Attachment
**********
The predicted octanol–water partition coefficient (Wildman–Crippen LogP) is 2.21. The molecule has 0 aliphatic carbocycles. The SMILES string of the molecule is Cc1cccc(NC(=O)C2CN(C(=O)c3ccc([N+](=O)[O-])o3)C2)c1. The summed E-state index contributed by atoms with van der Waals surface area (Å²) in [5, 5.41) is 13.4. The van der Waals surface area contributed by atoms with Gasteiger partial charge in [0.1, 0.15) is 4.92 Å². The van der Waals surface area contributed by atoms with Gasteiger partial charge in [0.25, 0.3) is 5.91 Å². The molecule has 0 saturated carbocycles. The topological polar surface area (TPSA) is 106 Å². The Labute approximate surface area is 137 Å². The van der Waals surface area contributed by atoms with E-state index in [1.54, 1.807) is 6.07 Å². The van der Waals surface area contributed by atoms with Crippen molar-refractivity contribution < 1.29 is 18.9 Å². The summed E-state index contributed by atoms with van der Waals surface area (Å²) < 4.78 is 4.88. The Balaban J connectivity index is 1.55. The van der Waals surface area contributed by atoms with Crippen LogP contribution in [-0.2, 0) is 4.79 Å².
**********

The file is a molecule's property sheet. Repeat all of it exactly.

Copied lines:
The predicted octanol–water partition coefficient (Wildman–Crippen LogP) is 2.21. The molecule has 0 aliphatic carbocycles. The SMILES string of the molecule is Cc1cccc(NC(=O)C2CN(C(=O)c3ccc([N+](=O)[O-])o3)C2)c1. The summed E-state index contributed by atoms with van der Waals surface area (Å²) in [5, 5.41) is 13.4. The van der Waals surface area contributed by atoms with Gasteiger partial charge in [0.1, 0.15) is 4.92 Å². The van der Waals surface area contributed by atoms with Gasteiger partial charge in [0.25, 0.3) is 5.91 Å². The molecule has 0 saturated carbocycles. The topological polar surface area (TPSA) is 106 Å². The Labute approximate surface area is 137 Å². The van der Waals surface area contributed by atoms with E-state index in [1.54, 1.807) is 6.07 Å². The van der Waals surface area contributed by atoms with Crippen molar-refractivity contribution < 1.29 is 18.9 Å². The summed E-state index contributed by atoms with van der Waals surface area (Å²) < 4.78 is 4.88. The Balaban J connectivity index is 1.55. The van der Waals surface area contributed by atoms with Crippen LogP contribution in [-0.2, 0) is 4.79 Å².